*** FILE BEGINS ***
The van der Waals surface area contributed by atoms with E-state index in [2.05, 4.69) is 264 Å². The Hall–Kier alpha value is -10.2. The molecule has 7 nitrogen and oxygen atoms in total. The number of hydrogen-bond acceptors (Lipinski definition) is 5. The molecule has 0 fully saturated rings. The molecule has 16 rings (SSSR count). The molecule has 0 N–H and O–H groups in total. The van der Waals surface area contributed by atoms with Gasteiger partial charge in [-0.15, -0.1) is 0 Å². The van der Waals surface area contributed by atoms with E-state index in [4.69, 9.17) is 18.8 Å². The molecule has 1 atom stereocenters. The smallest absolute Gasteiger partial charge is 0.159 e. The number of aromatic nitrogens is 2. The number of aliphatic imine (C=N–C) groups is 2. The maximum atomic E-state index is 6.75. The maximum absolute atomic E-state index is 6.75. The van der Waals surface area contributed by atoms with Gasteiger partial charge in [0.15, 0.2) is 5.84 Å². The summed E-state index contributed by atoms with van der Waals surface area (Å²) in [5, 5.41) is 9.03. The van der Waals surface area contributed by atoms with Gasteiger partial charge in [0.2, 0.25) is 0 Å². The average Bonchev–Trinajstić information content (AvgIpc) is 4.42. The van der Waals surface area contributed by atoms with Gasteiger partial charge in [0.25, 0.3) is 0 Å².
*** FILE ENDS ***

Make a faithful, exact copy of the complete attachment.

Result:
The van der Waals surface area contributed by atoms with E-state index in [2.05, 4.69) is 264 Å². The Hall–Kier alpha value is -10.2. The molecule has 7 nitrogen and oxygen atoms in total. The number of hydrogen-bond acceptors (Lipinski definition) is 5. The molecule has 0 fully saturated rings. The molecule has 16 rings (SSSR count). The molecule has 0 N–H and O–H groups in total. The van der Waals surface area contributed by atoms with Gasteiger partial charge in [-0.15, -0.1) is 0 Å². The van der Waals surface area contributed by atoms with E-state index in [4.69, 9.17) is 18.8 Å². The molecule has 1 atom stereocenters. The smallest absolute Gasteiger partial charge is 0.159 e. The number of aromatic nitrogens is 2. The number of aliphatic imine (C=N–C) groups is 2. The maximum atomic E-state index is 6.75. The maximum absolute atomic E-state index is 6.75. The van der Waals surface area contributed by atoms with Gasteiger partial charge in [0.15, 0.2) is 5.84 Å². The summed E-state index contributed by atoms with van der Waals surface area (Å²) in [5, 5.41) is 9.03. The van der Waals surface area contributed by atoms with Gasteiger partial charge in [0.2, 0.25) is 0 Å². The average Bonchev–Trinajstić information content (AvgIpc) is 4.42. The van der Waals surface area contributed by atoms with Gasteiger partial charge in [0.25, 0.3) is 0 Å².